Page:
Five Low-cost Ways to Help Your Employees Keep Their New Year’s Resolutions
January 12, 2017
By mid-January, a third of your employees will have already abandoned their New Year’s resolutions, based on a recent survey by Statistic Brain. A month later, odds are that a little more than half of them will still be on track, and by year’s end, it is estimated that only 8% of individuals will have succeeded in keeping their resolutions.
Given that the most common resolutions impact health and wellness, as an employer you have a vested interest in helping your employees stick to their pledges to lose weight, quit smoking, or attain other self-improvement goals. Employers have much to gain when employees are able to commit to their resolutions.
When employees are able to improve their physical and/or mental health, they are clearly more able to be productive and are certainly a reduced risk for their employer in terms of the benefit costs of an unhealthy workforce. People who are able to set goals and attain them also have higher self-esteem, which leads to greater engagement in the workplace, also a key contributor to productivity.
Here are five ways your organization support employees keep their most common resolutions of 2017: losing weight, improving fitness, quitting smoking, and being a better person.
Create a health-minded work environment
Supporting weight and nutrition goals starts with creating a healthy environment at work. Try to offer healthy snacks if food is made available in the company kitchen or break room. Post a daily or weekly nutrition tip in a prominent place – Consider eliminating junk food filled vending machines, if possible, and if your company’s birthday celebrations typically include sugary cakes, get creative with new ways to celebrate. This could include decorating the honoree’s work area with balloons or hosting a monthly healthy lunch for each month’s birthdays.
Sponsor weight loss support group meetings
Some organizations offer weekly support group meetings for employees trying to meet weight loss goals. Support groups can create a forum for goal discussion. Often the problem with keeping weight loss resolutions can start with the resolution itself. In support meetings, a facilitator can help employees refine weight loss goals. Some employees will have set a highly general goal to “lose weight” or a very lofty goal of losing many, many pounds. Those who set specific goals, such as losing X pounds within x time, are more likely to achieve those goals. If budget allows, bring in dieticians and other experts as monthly speakers to supplement the weekly meetings. Your facilitator can also access a host of online resources, including the CDC’s Workplace Health Promotion website.
Foster creative competition using health and fitness apps
Often companies set competitions and give recognition to employees as they reach milestones. If you’ve tried these in the past, maybe a new form of competition would help engage participants. Today there are an overwhelming number of weight loss and fitness apps in the marketplace – why not select three or four and allow employees to choose teams – based on the app. This takes the competitive pressure off the individual employees, provides the employees with a tool to support their plans, and gives the whole group exposure to the pros and cons of several tools, ultimately providing insight that might help them find the tool that is best for them. Check out these top lists of weight loss and fitness apps.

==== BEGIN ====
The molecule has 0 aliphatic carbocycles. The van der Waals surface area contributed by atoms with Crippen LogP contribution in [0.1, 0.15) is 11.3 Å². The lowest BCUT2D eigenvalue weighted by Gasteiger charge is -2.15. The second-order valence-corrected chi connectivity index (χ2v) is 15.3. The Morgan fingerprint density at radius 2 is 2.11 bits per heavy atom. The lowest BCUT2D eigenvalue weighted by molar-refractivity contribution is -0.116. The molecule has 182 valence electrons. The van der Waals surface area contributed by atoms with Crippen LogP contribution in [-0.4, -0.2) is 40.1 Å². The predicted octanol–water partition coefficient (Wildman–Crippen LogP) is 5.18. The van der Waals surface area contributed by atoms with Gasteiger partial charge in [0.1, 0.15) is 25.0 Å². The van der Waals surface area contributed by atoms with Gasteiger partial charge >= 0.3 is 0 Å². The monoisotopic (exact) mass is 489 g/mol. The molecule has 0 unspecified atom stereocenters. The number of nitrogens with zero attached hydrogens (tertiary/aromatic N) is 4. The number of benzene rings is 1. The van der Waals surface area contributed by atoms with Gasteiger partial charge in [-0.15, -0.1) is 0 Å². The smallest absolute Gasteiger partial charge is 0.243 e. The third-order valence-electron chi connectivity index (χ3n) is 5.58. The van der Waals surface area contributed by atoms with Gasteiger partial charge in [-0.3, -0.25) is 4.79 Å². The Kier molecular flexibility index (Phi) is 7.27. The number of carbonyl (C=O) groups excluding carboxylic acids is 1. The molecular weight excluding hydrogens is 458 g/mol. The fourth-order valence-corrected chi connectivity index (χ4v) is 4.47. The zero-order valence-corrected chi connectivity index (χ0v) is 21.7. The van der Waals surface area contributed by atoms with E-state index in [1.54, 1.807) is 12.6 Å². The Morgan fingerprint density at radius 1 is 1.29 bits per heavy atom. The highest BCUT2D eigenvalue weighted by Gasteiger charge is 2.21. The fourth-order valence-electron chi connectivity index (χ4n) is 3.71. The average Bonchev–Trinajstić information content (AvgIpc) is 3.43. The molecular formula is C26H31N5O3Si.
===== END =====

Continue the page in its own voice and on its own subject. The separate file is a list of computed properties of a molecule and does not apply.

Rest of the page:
Become a trained facilitator and help employees quit smoking
One of the hardest steps in trying to quit smoking can be choosing between the many different types of smoking cessation programs available. The American Cancer Society’s Freshstart program offers facilitator training for companies that want to offer an onsite smoking cessation program for all employees. Once trained, facilitators receive access to guidance, materials and other information essential to hosting a workplace tobacco cessation program. Freshstart provides education on the various techniques and treatments available to smokers, allowing employees to make an educated decision on which techniques may be for them personally while still enjoying the support and benefits of a workplace smoking cessation group.
Provide volunteer opportunities
Being a better person may mean different things to different people, but it is undisputed that volunteering and helping others has a positive impact on an individual’s mental and physical health. When you provide opportunities for your employees to volunteer together, those benefits are extended to include teambuilding and increased productivity. Corporate volunteer opportunities vary by community, so to make your corporate effort a successful experience for all, start by selecting a program or activity that offers everyone a chance to participate. Solicit input from employees to identify areas of interest – from working in a homeless shelter, to community beautification or signing up as a team to run in a charity race. If possible within your corporate culture and operating budget, allow employees to volunteer a few hours a month on company time if they are interested in tutoring or mentoring students or in other activities that would need to take place during the work day.
Understandably, employers may wonder why “be the best employee ever” does not typically appear in the top 10 of people’s New Year’s resolution lists. The good news is, by helping your employees keep the resolutions that are on their list, you’re taking steps to ensure a healthy, productive and engaged workforce, which is at the top of every employer’s list, every year!
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